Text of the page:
One of the topics I’m asked to speak about most often at churches and conferences and in workshops is how God is helping churches see their neighborhoods with fresh eyes. But lately I’ve also been drawn to another aspect of this relationship. In particular, what if it is within the context of the Neighborhood that the Church itself is best seen?
The metaphor I keep coming back is one of bioluminescence, the chemical process by which organisms—fireflies, some deep-sea fish, and other creatures—emit light. (The word derives from the prefix bio-, meaning “life,” and lumen, or “light.”) I’m especially interested in bioluminescent algae and plankton, which can make waves glow, illuminate footprints in the wet sand, or appear as miles-long light trails behind ocean ships.
Jim Lovell, the commander of the Apollo 13 mission and a former Navy pilot, recalled the time in 1950 when he had to perform his first night landing on an aircraft carrier. Through a series of unfortunate events, he had gone off course. His instrument panel had shorted out (as had the cockpit light), there was no moon, and thick clouds blocked out the stars. He was plunged into darkness, with no sense of where to find his ship, the USS Shangri-La. But when his eyes adjusted to the darkness he saw a faint greenish trail in the water below him. He recognized it immediately as the phosphorescent algae being churned up by the propeller of the aircraft carrier, a road leading him back home.
Robert Macfarlane, the British author of The Wild Places, describes wading into the sea of an island cove near Scotland, and “flinging long streaks of fire” from his fingertips like Merlin. “When it was undisturbed, the water was still and black. But where it was stirred, it burned with light.”
Macfarlane also told this amazing story:
In 2004, a father and son were sailing in the Gulf of Mexico when their yacht was capsized by a gust of wind, sixty miles offshore. They clung to the hull, as it was carried on the powerful currents of the Gulf. After night fell, the water became rich with phosphorescence, and the air was filled with a high discordant music, made of many different notes: the siren song of dolphins. The drifting pair also saw that they were are at the centre of two rough circles of phosphorescence, one turning within the other. The inner circle of light, they realised, was a ring of dolphins, swimming around the upturned boat, and the outer circle was a ring of sharks, swimming around the dolphins. The dolphins were protecting the father and his son, keeping the sharks from them.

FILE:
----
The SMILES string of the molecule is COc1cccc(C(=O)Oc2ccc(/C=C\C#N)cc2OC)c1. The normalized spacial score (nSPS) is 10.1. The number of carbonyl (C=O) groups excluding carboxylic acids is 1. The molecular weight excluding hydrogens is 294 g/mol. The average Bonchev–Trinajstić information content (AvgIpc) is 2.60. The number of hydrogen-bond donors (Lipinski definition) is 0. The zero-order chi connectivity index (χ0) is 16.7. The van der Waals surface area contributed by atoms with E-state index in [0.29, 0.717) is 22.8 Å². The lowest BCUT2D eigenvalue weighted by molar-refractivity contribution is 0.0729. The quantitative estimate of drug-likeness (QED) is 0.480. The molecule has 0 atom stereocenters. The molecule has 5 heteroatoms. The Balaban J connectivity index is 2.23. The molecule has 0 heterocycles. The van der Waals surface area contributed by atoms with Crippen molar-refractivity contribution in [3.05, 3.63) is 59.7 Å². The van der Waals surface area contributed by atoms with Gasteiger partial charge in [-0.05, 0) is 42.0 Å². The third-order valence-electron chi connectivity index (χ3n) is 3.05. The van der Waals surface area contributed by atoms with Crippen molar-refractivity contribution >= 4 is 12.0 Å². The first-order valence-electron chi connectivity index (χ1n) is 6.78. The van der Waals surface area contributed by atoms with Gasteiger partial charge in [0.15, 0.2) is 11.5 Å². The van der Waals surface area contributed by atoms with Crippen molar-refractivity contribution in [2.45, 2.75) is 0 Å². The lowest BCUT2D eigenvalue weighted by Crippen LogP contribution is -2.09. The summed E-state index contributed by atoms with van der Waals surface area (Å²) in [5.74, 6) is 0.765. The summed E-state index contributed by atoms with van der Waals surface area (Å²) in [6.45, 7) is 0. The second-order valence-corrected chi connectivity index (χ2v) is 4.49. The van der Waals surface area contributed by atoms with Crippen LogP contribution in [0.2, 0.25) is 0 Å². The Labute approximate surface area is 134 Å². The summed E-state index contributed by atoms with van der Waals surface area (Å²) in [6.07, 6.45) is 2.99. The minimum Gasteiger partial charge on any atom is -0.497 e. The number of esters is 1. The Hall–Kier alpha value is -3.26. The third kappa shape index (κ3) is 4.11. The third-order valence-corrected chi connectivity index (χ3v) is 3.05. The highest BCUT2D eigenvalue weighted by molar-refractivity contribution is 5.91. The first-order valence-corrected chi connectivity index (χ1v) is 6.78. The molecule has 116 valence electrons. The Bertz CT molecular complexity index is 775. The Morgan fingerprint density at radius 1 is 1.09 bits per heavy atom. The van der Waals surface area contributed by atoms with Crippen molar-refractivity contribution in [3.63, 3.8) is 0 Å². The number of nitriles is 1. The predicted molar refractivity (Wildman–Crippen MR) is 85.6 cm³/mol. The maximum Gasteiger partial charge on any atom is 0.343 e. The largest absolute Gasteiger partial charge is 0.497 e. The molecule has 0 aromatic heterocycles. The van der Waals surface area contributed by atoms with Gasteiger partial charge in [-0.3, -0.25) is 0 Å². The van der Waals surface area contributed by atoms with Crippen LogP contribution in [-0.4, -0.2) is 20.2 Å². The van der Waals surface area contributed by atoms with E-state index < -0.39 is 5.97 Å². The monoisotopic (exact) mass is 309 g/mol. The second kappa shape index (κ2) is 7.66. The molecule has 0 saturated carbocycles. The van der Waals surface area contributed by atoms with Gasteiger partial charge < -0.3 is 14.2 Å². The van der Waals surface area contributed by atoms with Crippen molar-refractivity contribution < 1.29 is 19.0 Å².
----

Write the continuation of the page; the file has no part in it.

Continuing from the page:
Bioluminescent marine organisms live at least just below the surface of the water. They all have the capacity to make light, but they’re so small that they can only be seen in community with each other. “By processes not entirely understood,” says Macfarlane, “these simple creatures ignite into light when jostled. They convert the energy of movement into the energy of radiance.”
Maybe you’re starting to see why I’m so drawn to this image, and why I think it’s relevant to Slow Church. As followers of Jesus, we have the light of Christ inside us. We are “theoluminescent.”
St. Paul told Christians in the city of Ephesus to “walk in the way of love”:
For you were once darkness, but now you are light in the Lord. Live as children of light (for the fruit of the light consists in all goodness, righteousness and truth) and find out what pleases the Lord…[Everything] exposed by the light becomes visible—and everything that is illuminated becomes a light. (Ephesians 5:8-10, 13)
In the Sermon on the Mount, Jesus said, “You are the light of the world. A city on a hill cannot be hidden. Neither do people light a lamp and put it under a bowl. Instead they put it on its stand, and it gives light to everyone in the house. In the same way, let your light shine before others, that they may see your good deeds and glorify your Father in heaven.” (Matthew 5:14-16)
Theoluminescent, we are “children of the light” (John 12:36). For too long, too many displaced and disembodied churches have lived above or apart from their neighborhoods. (Chris and I talk about this in Chapter 3 of the Slow Church book.) But what if the Church got below the surface? What if we moved more of our lives into the ongoing life of our neighborhoods? What if we let ourselves be jostled and churned up in our particular places? And what if we did all this within the context of communities of other believers? I think what would happen is that the Church, like those bioluminescent organisms, would turn the energy of movement into the energy of radiance. We would be a trail of light pointing the way home.
By God’s grace, we would shine.
Image Credit: The image above is from a beautiful scene in the 2012 film Life of Pi. Here’s the full scene:
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